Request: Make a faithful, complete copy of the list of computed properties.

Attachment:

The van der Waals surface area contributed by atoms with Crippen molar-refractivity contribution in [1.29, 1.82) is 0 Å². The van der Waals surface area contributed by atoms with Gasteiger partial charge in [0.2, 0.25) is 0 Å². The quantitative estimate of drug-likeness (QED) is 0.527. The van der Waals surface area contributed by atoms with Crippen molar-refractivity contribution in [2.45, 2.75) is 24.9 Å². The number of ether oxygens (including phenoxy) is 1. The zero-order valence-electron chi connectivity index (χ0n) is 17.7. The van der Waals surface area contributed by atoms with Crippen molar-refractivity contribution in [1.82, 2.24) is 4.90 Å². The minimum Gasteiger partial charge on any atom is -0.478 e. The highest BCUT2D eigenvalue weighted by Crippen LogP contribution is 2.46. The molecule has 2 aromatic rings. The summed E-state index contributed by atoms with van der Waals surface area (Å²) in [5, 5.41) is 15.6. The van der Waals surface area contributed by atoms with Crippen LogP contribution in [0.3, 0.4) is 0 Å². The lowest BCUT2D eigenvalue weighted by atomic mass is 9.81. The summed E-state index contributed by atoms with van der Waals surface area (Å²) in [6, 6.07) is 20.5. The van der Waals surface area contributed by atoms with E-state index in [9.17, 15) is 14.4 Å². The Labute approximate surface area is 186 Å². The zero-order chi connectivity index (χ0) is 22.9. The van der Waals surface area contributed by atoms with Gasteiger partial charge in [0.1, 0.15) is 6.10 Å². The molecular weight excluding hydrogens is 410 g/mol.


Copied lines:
The van der Waals surface area contributed by atoms with Crippen molar-refractivity contribution in [1.29, 1.82) is 0 Å². The van der Waals surface area contributed by atoms with Gasteiger partial charge in [0.2, 0.25) is 0 Å². The quantitative estimate of drug-likeness (QED) is 0.527. The van der Waals surface area contributed by atoms with Crippen molar-refractivity contribution in [2.45, 2.75) is 24.9 Å². The number of ether oxygens (including phenoxy) is 1. The zero-order valence-electron chi connectivity index (χ0n) is 17.7. The van der Waals surface area contributed by atoms with Crippen molar-refractivity contribution in [1.82, 2.24) is 4.90 Å². The minimum Gasteiger partial charge on any atom is -0.478 e. The highest BCUT2D eigenvalue weighted by Crippen LogP contribution is 2.46. The molecule has 2 aromatic rings. The summed E-state index contributed by atoms with van der Waals surface area (Å²) in [5, 5.41) is 15.6. The van der Waals surface area contributed by atoms with Crippen LogP contribution in [0.3, 0.4) is 0 Å². The lowest BCUT2D eigenvalue weighted by atomic mass is 9.81. The summed E-state index contributed by atoms with van der Waals surface area (Å²) in [6, 6.07) is 20.5. The van der Waals surface area contributed by atoms with E-state index in [9.17, 15) is 14.4 Å². The Labute approximate surface area is 186 Å². The zero-order chi connectivity index (χ0) is 22.9. The van der Waals surface area contributed by atoms with Gasteiger partial charge in [0.1, 0.15) is 6.10 Å². The molecular weight excluding hydrogens is 410 g/mol.